Peace, Wounds, and Breath

Place yourself with the Apostles in the Upper Room. Consider the emotions present in each heart. These men are in the very place where Jesus gave them the Eucharist and ordained them priests. The place also where each of them promised to be faithful to Him even to death. Incredible sadness and shame now filled their hearts. They had neglected His gifts and failed Him miserably. Perhaps their shame led to mutual recriminations, as it so often does.

Then there’s the situation outside the Upper Room. The religious authorities who put Jesus to death are still in power. Wouldn’t it seem reasonable for them to come for the Apostles too? Finally, by this point on Easter Sunday, the Apostles have heard about the empty tomb. Peter and John had run to it, returned, and reported it empty. It’s not immediately obvious that this is good news. If He’s alive, how would He come to them? With forgiveness or condemnation? How would He greet them? How should they greet Him?

Then, suddenly and without warning, Jesus came and stood in their midst. That is, in the midst of this fear, shame, and fragile hope. He doesn’t bring condemnation or even scolding. Instead, he brings what we celebrate today. The words and actions of the risen Lord in the Upper Room both bestow and reveal Divine Mercy.

First, Divine Mercy establishes peace: He said to them, “Peace be with you.” For the Apostles to hear those words must have been a balm to their tortured souls. He did not return to condemn them but to reconcile them with God. Which is what it means to be at peace: to be made one, once again, with God. Christ accomplished this reconciliation on the Cross and now reveals and extends it with the simple words, Peace be with you.

There are various dimensions of this peace. The Apostles are first reconciled with the Father through Christ the Son. This reconciliation comes not through any work of their own, but through the Father’s initiative and mercy in the Son. Because they are reconciled with the Father, they are also reconciled within themselves. Our division from God produces a terrible division within ourselves. Our reconciliation with Him then produces a peace within our own hearts, a reconciliation with ourselves. This also sets them at peace with one another. Because only the one at peace with God and himself can be at peace with others.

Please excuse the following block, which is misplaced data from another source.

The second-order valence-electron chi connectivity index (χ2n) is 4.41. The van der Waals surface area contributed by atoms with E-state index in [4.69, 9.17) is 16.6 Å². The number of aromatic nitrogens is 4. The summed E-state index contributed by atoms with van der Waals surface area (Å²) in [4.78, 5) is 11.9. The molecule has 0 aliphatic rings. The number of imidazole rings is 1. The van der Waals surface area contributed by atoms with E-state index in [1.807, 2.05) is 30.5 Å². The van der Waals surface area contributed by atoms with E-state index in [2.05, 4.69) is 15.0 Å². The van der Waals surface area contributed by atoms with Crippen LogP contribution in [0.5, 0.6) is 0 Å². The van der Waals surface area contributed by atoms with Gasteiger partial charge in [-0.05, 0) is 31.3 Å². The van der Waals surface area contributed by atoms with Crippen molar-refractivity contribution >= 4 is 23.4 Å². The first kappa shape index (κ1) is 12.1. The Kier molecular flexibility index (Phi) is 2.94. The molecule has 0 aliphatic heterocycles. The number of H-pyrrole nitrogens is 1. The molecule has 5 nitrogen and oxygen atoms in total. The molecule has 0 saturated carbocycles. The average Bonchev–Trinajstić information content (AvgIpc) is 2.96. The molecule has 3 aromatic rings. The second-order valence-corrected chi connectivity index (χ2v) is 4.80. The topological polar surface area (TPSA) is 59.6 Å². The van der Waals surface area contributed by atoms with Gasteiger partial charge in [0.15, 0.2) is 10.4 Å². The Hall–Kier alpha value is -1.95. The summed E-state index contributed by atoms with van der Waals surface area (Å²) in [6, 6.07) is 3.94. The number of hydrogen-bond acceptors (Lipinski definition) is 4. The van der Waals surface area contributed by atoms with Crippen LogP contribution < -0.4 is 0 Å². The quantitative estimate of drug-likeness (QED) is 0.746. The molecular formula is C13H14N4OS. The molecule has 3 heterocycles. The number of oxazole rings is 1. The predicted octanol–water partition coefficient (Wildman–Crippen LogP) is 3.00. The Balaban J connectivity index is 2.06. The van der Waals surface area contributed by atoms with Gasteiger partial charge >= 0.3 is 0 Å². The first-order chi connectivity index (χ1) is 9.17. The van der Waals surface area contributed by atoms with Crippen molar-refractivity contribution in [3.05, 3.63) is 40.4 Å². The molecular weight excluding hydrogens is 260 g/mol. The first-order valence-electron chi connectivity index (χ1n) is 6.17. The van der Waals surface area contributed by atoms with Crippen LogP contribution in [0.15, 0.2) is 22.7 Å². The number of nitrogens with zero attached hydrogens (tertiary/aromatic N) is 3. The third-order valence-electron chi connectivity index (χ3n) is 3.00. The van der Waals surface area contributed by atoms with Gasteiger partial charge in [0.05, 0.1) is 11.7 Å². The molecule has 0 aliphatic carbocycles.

We all desire peace and try to accomplish or attain it ourselves. But no amount of personal advancement or popularity . . . no legislation, economic growth, or cultural renewal can produce it. Peace comes only from the Father’s work through Christ His Son. It is a work of Divine Mercy that we should beg the Father to bestow.


Second, Divine Mercy bears the wounds of sin: When he had said this, he showed them his hands and his side. That is, he shows them His wounds, the holes in His hands and His side, as Thomas had wisely insisted. Unlike what passes for mercy among us, Divine Mercy takes sin seriously. It does not gloss over or make light of the evil that we do. It is not a shrug of the shoulders or an indulgent, Don’t worry about it. . . .It’s all good. Divine mercy looks at sin in all its horror and, even more, it bears the wounds of our sins.

He knows our sins thoroughly because they have pierced Him through. His mercy is no trivialization of what we’ve done. He keeps the wounds, not to accuse or condemn us but to show that His mercy is more real than our sins and stronger than them.

Third, Divine Mercy has power even to raise the dead: And when he had said this, he breathed on them and said to them, “Receive the Holy Spirit.” This gesture of breathing would have been as odd to the Apostles as it is to us. But they at least would have grasped its meaning. His breathing on them is not just a gesture or a greeting. It is a sign of what His mercy accomplishes.

We read in Genesis: the Lord God formed the man out of the dust of the ground and blew into his nostrils the breath of life, and the man became a living being. We are brought to life by the breath of God. Now in the Person of Jesus, God breathes upon the Apostles, to show that His mercy brings about new life, a new creation. We are brought to new life by the breath of God.

Finally, his mercy takes on a specific form: “Whose sins you forgive are forgiven them, and whose sins you retain are retained.” In these words, we have the Sacrament of Confession in seminal form. Jesus gives to mere men the power to forgive sins and, significantly, the responsibility to discern what should be forgiven and what retained. How does a man with that authority know which to do? Well, it requires that the person seeking forgiveness makes his soul and his sorrow known. We call that Confession.

And as often as we avail ourselves of this Sacrament, the risen Christ is present to us, breathing His new life into us, so that we, in turn, may become instruments and messengers of this mercy that brings peace, bears all wounds, and raises the dead.


*Image: The Appearance of Christ at the Cenacle (Apparition du Christ au cénacle) by James Tissot, c. 1890 [Brooklyn Museum]. The Divine Mercy image painted by Eugeniusz Kazimirowski following the instruction of St. Faustina Kowalska:

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Randall Smith’s Resurrection of the Dead

Fr. Romano Guardini’s Between Time and Eternity

Fr. Paul Scalia is a priest of the Diocese of Arlington, VA, where he serves as Episcopal Vicar for Clergy and Pastor of Saint James in Falls Church. He is the author of That Nothing May Be Lost: Reflections on Catholic Doctrine and Devotion and the editor of Sermons in Times of Crisis: Twelve Homilies to Stir Your Soul.